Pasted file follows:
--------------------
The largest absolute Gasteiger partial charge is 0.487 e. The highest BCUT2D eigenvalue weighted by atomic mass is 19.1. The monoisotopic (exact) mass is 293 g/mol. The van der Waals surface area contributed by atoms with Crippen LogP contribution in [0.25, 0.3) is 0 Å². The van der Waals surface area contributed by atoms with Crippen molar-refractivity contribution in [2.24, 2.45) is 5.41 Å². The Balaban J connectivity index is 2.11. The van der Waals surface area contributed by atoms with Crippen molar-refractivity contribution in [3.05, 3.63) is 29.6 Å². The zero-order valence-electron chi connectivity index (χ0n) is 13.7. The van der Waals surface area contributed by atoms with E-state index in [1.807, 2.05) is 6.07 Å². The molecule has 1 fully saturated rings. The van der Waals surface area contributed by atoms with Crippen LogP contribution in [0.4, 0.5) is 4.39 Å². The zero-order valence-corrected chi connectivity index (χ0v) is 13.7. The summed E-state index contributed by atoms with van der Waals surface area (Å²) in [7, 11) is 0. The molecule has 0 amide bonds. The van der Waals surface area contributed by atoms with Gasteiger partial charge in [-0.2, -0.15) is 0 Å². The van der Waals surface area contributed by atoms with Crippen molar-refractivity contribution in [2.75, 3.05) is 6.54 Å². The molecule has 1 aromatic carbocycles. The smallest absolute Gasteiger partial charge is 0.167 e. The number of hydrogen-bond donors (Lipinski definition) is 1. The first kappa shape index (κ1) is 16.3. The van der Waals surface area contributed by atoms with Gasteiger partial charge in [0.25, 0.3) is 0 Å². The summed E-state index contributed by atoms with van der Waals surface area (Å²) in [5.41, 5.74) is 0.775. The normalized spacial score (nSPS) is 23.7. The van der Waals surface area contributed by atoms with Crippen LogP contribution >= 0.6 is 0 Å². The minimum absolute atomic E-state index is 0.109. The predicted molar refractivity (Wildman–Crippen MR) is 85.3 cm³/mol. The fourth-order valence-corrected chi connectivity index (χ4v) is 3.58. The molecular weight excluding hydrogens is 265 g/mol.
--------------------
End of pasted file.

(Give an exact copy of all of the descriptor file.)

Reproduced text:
The largest absolute Gasteiger partial charge is 0.487 e. The highest BCUT2D eigenvalue weighted by atomic mass is 19.1. The monoisotopic (exact) mass is 293 g/mol. The van der Waals surface area contributed by atoms with Crippen LogP contribution in [0.25, 0.3) is 0 Å². The van der Waals surface area contributed by atoms with Crippen molar-refractivity contribution in [2.24, 2.45) is 5.41 Å². The Balaban J connectivity index is 2.11. The van der Waals surface area contributed by atoms with Crippen molar-refractivity contribution in [3.05, 3.63) is 29.6 Å². The zero-order valence-electron chi connectivity index (χ0n) is 13.7. The van der Waals surface area contributed by atoms with E-state index in [1.807, 2.05) is 6.07 Å². The molecule has 1 fully saturated rings. The van der Waals surface area contributed by atoms with Crippen LogP contribution in [0.4, 0.5) is 4.39 Å². The zero-order valence-corrected chi connectivity index (χ0v) is 13.7. The summed E-state index contributed by atoms with van der Waals surface area (Å²) in [7, 11) is 0. The molecule has 0 amide bonds. The van der Waals surface area contributed by atoms with Gasteiger partial charge in [-0.2, -0.15) is 0 Å². The van der Waals surface area contributed by atoms with Crippen molar-refractivity contribution in [2.75, 3.05) is 6.54 Å². The molecule has 1 aromatic carbocycles. The smallest absolute Gasteiger partial charge is 0.167 e. The number of hydrogen-bond donors (Lipinski definition) is 1. The first kappa shape index (κ1) is 16.3. The van der Waals surface area contributed by atoms with Gasteiger partial charge in [0.25, 0.3) is 0 Å². The summed E-state index contributed by atoms with van der Waals surface area (Å²) in [5.41, 5.74) is 0.775. The normalized spacial score (nSPS) is 23.7. The van der Waals surface area contributed by atoms with Crippen LogP contribution >= 0.6 is 0 Å². The minimum absolute atomic E-state index is 0.109. The predicted molar refractivity (Wildman–Crippen MR) is 85.3 cm³/mol. The fourth-order valence-corrected chi connectivity index (χ4v) is 3.58. The molecular weight excluding hydrogens is 265 g/mol.